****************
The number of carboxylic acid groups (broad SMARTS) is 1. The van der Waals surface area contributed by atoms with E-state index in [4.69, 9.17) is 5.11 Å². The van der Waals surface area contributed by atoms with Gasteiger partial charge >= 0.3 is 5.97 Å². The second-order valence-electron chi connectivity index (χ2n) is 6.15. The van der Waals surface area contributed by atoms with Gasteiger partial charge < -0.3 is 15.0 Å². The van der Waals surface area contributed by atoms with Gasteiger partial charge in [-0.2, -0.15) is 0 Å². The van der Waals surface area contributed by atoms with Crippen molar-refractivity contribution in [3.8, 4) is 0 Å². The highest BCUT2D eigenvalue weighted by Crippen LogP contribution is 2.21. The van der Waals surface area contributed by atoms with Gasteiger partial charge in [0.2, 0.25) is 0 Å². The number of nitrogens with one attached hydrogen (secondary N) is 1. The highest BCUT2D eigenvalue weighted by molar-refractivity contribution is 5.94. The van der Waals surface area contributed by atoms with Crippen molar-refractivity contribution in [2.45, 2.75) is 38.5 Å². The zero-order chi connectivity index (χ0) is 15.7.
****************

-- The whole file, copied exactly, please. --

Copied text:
The number of carboxylic acid groups (broad SMARTS) is 1. The van der Waals surface area contributed by atoms with E-state index in [4.69, 9.17) is 5.11 Å². The van der Waals surface area contributed by atoms with Gasteiger partial charge >= 0.3 is 5.97 Å². The second-order valence-electron chi connectivity index (χ2n) is 6.15. The van der Waals surface area contributed by atoms with Gasteiger partial charge < -0.3 is 15.0 Å². The van der Waals surface area contributed by atoms with Gasteiger partial charge in [-0.2, -0.15) is 0 Å². The van der Waals surface area contributed by atoms with Crippen molar-refractivity contribution in [3.8, 4) is 0 Å². The highest BCUT2D eigenvalue weighted by Crippen LogP contribution is 2.21. The van der Waals surface area contributed by atoms with Gasteiger partial charge in [0.2, 0.25) is 0 Å². The number of nitrogens with one attached hydrogen (secondary N) is 1. The highest BCUT2D eigenvalue weighted by molar-refractivity contribution is 5.94. The van der Waals surface area contributed by atoms with Crippen molar-refractivity contribution in [2.45, 2.75) is 38.5 Å². The zero-order chi connectivity index (χ0) is 15.7.